And it isnn’t a for profit thing. Magazines are for profit and they are not being asked to include disclaimers at all. And let me ask you, what if someone WAS paid $50 to send an email out to promote a product (let’s use Nestle again)….is the FTC going to regulate that as well? I think even you will agree that would be creepy and cross the line of control. And yet I ask…how is a blog any different? It is like one big email that has been POSTED for the reader to come to read, instead of being mailed to someone.

 And yes, I realize the FTC has a ‘payola’ policy (thanks for sending the link http://www.fcc.gov/cgb/consumerfacts/PayolaRules.html…which strictly only refers to CASH payments for media coverage. Says nothing of receiving a free product for a review. And refers only to broadcast media and does not mention written publications

Note to all readers: Lisa is a GOOD friend of mine who has like a million years working for/with one of the largest credible newspapers….she has a different perspective and I appreciate this. I feel strong. She feels strong. That is a-okay in my book.
FOR REALS. I heart you Lisa.

lisa mertins October 6, 2009 at 4:04 pm

damn marcy (and i mean that in the most loving way), you’re making me do more homework with the payola definition. but i want to say thanks for the noted endorsement of my friend cred :)

like you standing by your opinion, i will stand by mine that there is more to endorsing products than meets the eye.

i agree that singling out bloggers is egregious but like i said, i’ll have to look into current rules for other content providers before i stand on that point.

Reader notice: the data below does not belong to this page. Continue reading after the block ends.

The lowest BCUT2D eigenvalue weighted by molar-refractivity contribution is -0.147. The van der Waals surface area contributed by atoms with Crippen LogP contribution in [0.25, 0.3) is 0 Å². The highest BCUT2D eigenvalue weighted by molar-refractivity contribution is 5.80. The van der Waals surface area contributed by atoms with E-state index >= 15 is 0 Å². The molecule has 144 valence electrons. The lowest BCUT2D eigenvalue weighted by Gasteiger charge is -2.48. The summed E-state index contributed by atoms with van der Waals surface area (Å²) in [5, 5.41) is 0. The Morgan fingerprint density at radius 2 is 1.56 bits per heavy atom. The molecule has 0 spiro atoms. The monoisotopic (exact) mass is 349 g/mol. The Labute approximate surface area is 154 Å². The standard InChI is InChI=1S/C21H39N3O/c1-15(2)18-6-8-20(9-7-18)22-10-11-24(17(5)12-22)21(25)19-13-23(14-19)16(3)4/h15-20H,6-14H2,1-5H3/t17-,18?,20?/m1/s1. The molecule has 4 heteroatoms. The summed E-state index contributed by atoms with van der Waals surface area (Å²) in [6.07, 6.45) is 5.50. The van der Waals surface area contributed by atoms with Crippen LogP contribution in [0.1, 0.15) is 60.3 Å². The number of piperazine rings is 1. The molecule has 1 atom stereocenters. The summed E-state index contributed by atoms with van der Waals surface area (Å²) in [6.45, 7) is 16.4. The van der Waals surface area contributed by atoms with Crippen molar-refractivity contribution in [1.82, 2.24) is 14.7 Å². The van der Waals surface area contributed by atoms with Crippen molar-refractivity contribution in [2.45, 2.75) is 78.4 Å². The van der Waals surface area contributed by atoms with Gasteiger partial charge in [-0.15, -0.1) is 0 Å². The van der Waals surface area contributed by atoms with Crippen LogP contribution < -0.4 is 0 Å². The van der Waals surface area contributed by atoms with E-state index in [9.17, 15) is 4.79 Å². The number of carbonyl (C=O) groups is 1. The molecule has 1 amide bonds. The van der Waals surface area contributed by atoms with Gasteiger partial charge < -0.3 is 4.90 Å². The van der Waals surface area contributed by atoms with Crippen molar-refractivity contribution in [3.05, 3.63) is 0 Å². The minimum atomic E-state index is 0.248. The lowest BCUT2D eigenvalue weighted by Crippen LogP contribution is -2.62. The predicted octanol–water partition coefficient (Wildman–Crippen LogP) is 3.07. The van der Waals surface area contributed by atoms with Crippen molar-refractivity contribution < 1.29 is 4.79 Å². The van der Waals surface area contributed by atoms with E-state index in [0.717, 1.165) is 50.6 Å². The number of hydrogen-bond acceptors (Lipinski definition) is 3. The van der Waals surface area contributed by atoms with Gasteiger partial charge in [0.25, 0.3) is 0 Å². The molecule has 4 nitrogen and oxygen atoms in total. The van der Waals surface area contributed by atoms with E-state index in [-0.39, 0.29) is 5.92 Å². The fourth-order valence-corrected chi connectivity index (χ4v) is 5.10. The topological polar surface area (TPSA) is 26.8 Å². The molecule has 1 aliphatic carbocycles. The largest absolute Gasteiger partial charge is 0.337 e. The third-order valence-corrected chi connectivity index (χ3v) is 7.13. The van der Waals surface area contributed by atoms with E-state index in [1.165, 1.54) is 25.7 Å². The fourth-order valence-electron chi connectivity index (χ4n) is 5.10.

my real hope is that people will continue to be mindful of the information they get – whether it’s through blogs or magazines or conversations with friends.

and that’s what’s beautiful and exciting about our times, the truth is out there for everyone to find (unless some big business squashes it. mwahahahaha)!

thatgirlblogs October 6, 2009 at 6:06 pm

they won’t come after us.

hello, first amendment. It’s the bloggers calling.

how can they get around amending THAT?

Crystal October 6, 2009 at 8:18 pm

So, does this mean you are a Republican like me now?
Less regulation…less meddling by the frickin government. We are big boys and girls. We trust that the American people can figure out this for themselves. We don’t need the government to help us poor little people by treating us like we are imbeciles who can’t figure this out for ourselves. It’s always the Democrats who treat the American people like babies.

Kathi D October 7, 2009 at 4:12 pm

I think some sort of regulation might help restore credibility to blog reviews. As it is, I put no trust whatsoever in any product reviewed on a blog, because I assume that the product has been given to the blogger for free, and possibly payments made as well, in exchange for a good review.

I have been besieged lately with e-mails from companies wanting me to plug their stuff on my blog, but I doubt that they would like the way I play. I would just as easily give a bad review as a good one, and I would say up front “I got this for free.” What’s the problem with admitting you got something for free? Total transparency.

Kathi D October 7, 2009 at 4:18 pm

P.S. And for the record, I’m not taking up any of the companies on their offers. My blog is for MY voice, not theirs.

annieology October 18, 2009 at 8:52 am

Someone years ago told me to do payperpost. After looking into it I found out that they’d pay me $1 to review a $20 product that I had to buy, yeah, seems reasonable.

This whole things seems unreasonable, it’s not like I force myself into peoples homes and make them listen to how wonderful Nyquil is. They come to my site, if they don’t like what I have there they are free to leave.

Makes no sense at all.